On Cameras and Intentionality

I’m beginning to write this post with only a vague idea and no clear outline, so we’ll see how this goes. My plan is for it to be a relatively short post, but I can sometimes be a bit long-winded. Anyway, my inspiration for this post is a variety of experiences and encounters I have had regarding using a phone/camera to take photos, and people’s reactions to me owning a dedicated camera.

I think I first somewhat started thinking a bit more about the idea of intentionality regarding photography in around 2017 when I had just moved to Hawaii. The thing that prompted it was that I was going to go driving around with some girl and decided to bring my camera with me (which is a normal thing for me since Hawaii is beautiful and I think phone photos never do it justice) and she asked me, “why do you have a camera?” My interpretation of her facial expression and tone of voice when asking this question was that she thought it was somehow weird, and that I shouldn’t have a camera. The question was astonishing to me because in my mind it’s incredibly obvious why anyone would have a camera, and I couldn’t understand someone thinking that cameras are unnecessary just because we have one on our phones.

When I think about taking photos on my phone, I normally think about using it in a practical way, like I need to take a photo of something to refer to later, want to show something to someone, or just want to take a basic photo of/with my friend. However, if I want to take a photo with any sort of artistry, it doesn’t even cross my mind to use my phone. I guess this is kinda tied into my view of a smartphone being a bit of a ‘jack of all trades, master of none’. Another aspect of this is that if I use a camera, it is very clear that I am going out with the intention of taking photos, and I have a dedicated device to do this; no one is going to call or text me on my camera, and it gives me no notifications. I feel that even if the photo quality were equal, I would still prefer to take photos on a dedicated camera purely because it gives me a sense of purpose and intentionality in what I’m doing. I also hate working from home due to my home also being the place where I watch tv, sleep, relax, read books, edit photos, play video games, etc. The multi-functionality of a place or thing seems to impair my ability to use it to its fullest potential, due to distraction.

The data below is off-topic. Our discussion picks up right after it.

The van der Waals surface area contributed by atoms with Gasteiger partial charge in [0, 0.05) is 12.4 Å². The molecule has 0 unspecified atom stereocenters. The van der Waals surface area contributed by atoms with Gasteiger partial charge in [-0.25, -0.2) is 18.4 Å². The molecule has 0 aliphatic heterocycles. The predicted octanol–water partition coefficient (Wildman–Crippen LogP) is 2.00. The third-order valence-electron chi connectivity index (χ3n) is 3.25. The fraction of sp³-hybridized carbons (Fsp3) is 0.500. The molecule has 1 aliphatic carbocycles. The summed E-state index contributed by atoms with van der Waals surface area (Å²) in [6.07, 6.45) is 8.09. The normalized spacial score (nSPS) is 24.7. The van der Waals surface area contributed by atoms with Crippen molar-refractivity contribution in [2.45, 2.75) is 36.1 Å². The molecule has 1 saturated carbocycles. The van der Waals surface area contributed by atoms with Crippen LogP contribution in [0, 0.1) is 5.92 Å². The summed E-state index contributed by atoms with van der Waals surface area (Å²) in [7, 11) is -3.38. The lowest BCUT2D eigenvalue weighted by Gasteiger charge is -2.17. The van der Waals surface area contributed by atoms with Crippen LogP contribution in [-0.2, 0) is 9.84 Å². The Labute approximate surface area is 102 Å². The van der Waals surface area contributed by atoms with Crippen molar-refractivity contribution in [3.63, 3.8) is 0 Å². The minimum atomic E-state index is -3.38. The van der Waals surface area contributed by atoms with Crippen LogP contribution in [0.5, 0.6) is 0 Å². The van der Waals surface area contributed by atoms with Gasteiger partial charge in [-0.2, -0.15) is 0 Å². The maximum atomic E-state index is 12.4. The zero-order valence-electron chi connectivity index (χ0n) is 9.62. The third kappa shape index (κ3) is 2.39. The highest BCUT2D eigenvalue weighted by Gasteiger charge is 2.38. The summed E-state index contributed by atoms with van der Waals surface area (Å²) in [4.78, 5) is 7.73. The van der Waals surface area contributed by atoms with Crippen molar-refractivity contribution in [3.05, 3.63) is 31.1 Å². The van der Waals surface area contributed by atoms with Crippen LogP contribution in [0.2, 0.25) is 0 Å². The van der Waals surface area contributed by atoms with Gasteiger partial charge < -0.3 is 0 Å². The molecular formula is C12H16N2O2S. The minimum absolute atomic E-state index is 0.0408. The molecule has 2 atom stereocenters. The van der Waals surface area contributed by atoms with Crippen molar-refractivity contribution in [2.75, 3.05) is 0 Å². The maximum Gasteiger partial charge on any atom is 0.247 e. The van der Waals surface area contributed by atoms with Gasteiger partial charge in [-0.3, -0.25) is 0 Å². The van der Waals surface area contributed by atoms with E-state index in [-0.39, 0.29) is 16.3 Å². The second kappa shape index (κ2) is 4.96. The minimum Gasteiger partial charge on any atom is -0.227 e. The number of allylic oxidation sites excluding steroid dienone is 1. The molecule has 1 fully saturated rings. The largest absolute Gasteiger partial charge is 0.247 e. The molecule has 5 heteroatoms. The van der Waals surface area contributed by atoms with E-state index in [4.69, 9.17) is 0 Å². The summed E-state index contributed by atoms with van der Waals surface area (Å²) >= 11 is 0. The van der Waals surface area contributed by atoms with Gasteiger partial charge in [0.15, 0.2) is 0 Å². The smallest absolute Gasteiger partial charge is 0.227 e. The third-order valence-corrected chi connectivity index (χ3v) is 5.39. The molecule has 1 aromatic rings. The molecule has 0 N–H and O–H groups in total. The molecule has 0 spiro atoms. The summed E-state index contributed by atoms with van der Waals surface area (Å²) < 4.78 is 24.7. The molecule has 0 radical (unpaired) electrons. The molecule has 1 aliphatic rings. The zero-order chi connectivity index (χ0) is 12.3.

I still have almost all of my photo files that I took using cameras, even as far back as 2006-2007, whereas I don’t know what happened to most of the photos I took using my phones even as recently as like 6 years ago. I think this also ties into the intentionality thing – you can always just randomly take photos of stuff using your phone, but that relative ease makes the photos feel less meaningful/important, and the likelihood of your photos getting lost in your phone is also pretty high given that you’re also probably taking/saving tons of other photos to your phone on a regular basis.

I recently had the experience of rediscovering some photos I took in 2007 while I was in Japan for a summer exchange program. One thing that really struck me was remembering I didn’t even have a phone that whole time, just a tiny compact camera that I could slip in my pocket. Also when I look through the pictures from when I was at a summer camp (with a bunch of people from various countries) for one week, I noticed that most of the other people had their own compact cameras with them. I mean, going abroad is definitely something you’d want to remember, right? Looking through these photos really brought the memories and feelings I had during that trip flooding back. I remember that trip being a transformative experience, particularly the week I spent with those people at the summer camp; it felt like we had all bonded very quickly during that week, and I remember crying on the train after leaving the camp, knowing I would likely never see those people again.

I think it was the intentionality of taking those photos to preserve memories that makes them so meaningful to me, there was a clear reason to take the photos, which is why we all went through the trouble of bringing cameras. The photos themselves are not particularly good looking, and I’m sure that compact camera’s quality is worse than most smart phones today, but they feel more meaningful than 99% of my street photos or ‘artistic’ photos I try to take now.

Another thing that strikes me is that it would likely be impossible to experience the same kind of thing today. We were all there without phones, no mobile data or sim cards or anything like that, and only had cameras to record the memories. I wonder what it would be like if I was 17 years old now and went on the same trip; would I have still connected with those people in the same way if we all had smartphones and constant contact with the internet and people back home? Would I still have the photos 14 years later if I had taken them on my phone?

4 replies to “On Cameras and Intentionality

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